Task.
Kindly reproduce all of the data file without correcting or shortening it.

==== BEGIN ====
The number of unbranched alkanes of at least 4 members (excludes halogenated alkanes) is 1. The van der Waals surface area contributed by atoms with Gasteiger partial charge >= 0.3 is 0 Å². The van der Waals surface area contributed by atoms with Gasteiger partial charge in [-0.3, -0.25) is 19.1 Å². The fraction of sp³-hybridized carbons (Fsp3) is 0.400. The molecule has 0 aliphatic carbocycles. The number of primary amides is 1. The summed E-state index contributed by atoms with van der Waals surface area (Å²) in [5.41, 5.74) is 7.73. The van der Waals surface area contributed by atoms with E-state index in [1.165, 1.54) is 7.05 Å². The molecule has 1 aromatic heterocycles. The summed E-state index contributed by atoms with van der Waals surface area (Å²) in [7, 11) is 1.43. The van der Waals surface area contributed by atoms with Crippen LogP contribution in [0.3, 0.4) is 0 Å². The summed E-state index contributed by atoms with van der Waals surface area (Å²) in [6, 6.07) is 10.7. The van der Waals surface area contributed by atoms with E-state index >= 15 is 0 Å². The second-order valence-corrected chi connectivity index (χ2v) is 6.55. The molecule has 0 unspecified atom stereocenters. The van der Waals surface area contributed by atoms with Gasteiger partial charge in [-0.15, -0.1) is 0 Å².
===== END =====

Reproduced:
The number of unbranched alkanes of at least 4 members (excludes halogenated alkanes) is 1. The van der Waals surface area contributed by atoms with Gasteiger partial charge >= 0.3 is 0 Å². The van der Waals surface area contributed by atoms with Gasteiger partial charge in [-0.3, -0.25) is 19.1 Å². The fraction of sp³-hybridized carbons (Fsp3) is 0.400. The molecule has 0 aliphatic carbocycles. The number of primary amides is 1. The summed E-state index contributed by atoms with van der Waals surface area (Å²) in [5.41, 5.74) is 7.73. The van der Waals surface area contributed by atoms with E-state index in [1.165, 1.54) is 7.05 Å². The molecule has 1 aromatic heterocycles. The summed E-state index contributed by atoms with van der Waals surface area (Å²) in [7, 11) is 1.43. The van der Waals surface area contributed by atoms with Crippen LogP contribution in [0.3, 0.4) is 0 Å². The summed E-state index contributed by atoms with van der Waals surface area (Å²) in [6, 6.07) is 10.7. The van der Waals surface area contributed by atoms with E-state index >= 15 is 0 Å². The second-order valence-corrected chi connectivity index (χ2v) is 6.55. The molecule has 0 unspecified atom stereocenters. The van der Waals surface area contributed by atoms with Gasteiger partial charge in [-0.15, -0.1) is 0 Å².